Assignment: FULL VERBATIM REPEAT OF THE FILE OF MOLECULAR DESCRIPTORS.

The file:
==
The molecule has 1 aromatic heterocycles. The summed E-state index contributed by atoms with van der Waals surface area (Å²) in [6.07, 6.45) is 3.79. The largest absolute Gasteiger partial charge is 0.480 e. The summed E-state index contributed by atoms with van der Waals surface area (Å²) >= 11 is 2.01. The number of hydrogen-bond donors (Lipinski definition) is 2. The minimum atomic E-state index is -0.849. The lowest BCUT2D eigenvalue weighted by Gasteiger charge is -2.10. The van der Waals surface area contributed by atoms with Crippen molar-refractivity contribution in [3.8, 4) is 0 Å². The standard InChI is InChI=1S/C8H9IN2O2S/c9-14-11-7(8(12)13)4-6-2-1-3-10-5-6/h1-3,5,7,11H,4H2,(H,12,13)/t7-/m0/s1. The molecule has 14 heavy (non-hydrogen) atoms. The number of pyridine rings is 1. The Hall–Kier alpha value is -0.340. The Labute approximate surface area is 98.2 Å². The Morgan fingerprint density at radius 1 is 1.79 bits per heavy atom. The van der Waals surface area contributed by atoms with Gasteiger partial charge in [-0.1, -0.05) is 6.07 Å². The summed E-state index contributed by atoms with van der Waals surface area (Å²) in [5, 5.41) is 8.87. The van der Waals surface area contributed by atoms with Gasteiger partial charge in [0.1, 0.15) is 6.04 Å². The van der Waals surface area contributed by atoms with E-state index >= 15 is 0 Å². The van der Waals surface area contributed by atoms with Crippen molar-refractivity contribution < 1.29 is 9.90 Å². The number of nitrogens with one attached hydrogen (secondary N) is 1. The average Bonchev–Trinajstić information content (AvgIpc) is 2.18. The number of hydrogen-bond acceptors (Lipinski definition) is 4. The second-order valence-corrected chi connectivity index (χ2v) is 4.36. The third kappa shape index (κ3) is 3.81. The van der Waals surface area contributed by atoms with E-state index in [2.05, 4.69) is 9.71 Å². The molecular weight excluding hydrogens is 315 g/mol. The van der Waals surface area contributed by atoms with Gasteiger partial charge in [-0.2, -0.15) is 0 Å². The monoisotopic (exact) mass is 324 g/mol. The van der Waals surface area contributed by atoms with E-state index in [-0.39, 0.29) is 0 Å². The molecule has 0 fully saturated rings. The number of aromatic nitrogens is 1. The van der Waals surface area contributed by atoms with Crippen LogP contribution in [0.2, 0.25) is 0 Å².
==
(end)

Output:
The molecule has 1 aromatic heterocycles. The summed E-state index contributed by atoms with van der Waals surface area (Å²) in [6.07, 6.45) is 3.79. The largest absolute Gasteiger partial charge is 0.480 e. The summed E-state index contributed by atoms with van der Waals surface area (Å²) >= 11 is 2.01. The number of hydrogen-bond donors (Lipinski definition) is 2. The minimum atomic E-state index is -0.849. The lowest BCUT2D eigenvalue weighted by Gasteiger charge is -2.10. The van der Waals surface area contributed by atoms with Crippen molar-refractivity contribution in [3.8, 4) is 0 Å². The standard InChI is InChI=1S/C8H9IN2O2S/c9-14-11-7(8(12)13)4-6-2-1-3-10-5-6/h1-3,5,7,11H,4H2,(H,12,13)/t7-/m0/s1. The molecule has 14 heavy (non-hydrogen) atoms. The number of pyridine rings is 1. The Hall–Kier alpha value is -0.340. The Labute approximate surface area is 98.2 Å². The Morgan fingerprint density at radius 1 is 1.79 bits per heavy atom. The van der Waals surface area contributed by atoms with Gasteiger partial charge in [-0.1, -0.05) is 6.07 Å². The summed E-state index contributed by atoms with van der Waals surface area (Å²) in [5, 5.41) is 8.87. The van der Waals surface area contributed by atoms with Gasteiger partial charge in [0.1, 0.15) is 6.04 Å². The van der Waals surface area contributed by atoms with E-state index >= 15 is 0 Å². The van der Waals surface area contributed by atoms with Crippen molar-refractivity contribution < 1.29 is 9.90 Å². The number of nitrogens with one attached hydrogen (secondary N) is 1. The average Bonchev–Trinajstić information content (AvgIpc) is 2.18. The number of hydrogen-bond acceptors (Lipinski definition) is 4. The second-order valence-corrected chi connectivity index (χ2v) is 4.36. The third kappa shape index (κ3) is 3.81. The van der Waals surface area contributed by atoms with E-state index in [2.05, 4.69) is 9.71 Å². The molecular weight excluding hydrogens is 315 g/mol. The van der Waals surface area contributed by atoms with Gasteiger partial charge in [-0.2, -0.15) is 0 Å². The monoisotopic (exact) mass is 324 g/mol. The van der Waals surface area contributed by atoms with E-state index in [-0.39, 0.29) is 0 Å². The molecule has 0 fully saturated rings. The number of aromatic nitrogens is 1. The van der Waals surface area contributed by atoms with Crippen LogP contribution in [0.2, 0.25) is 0 Å².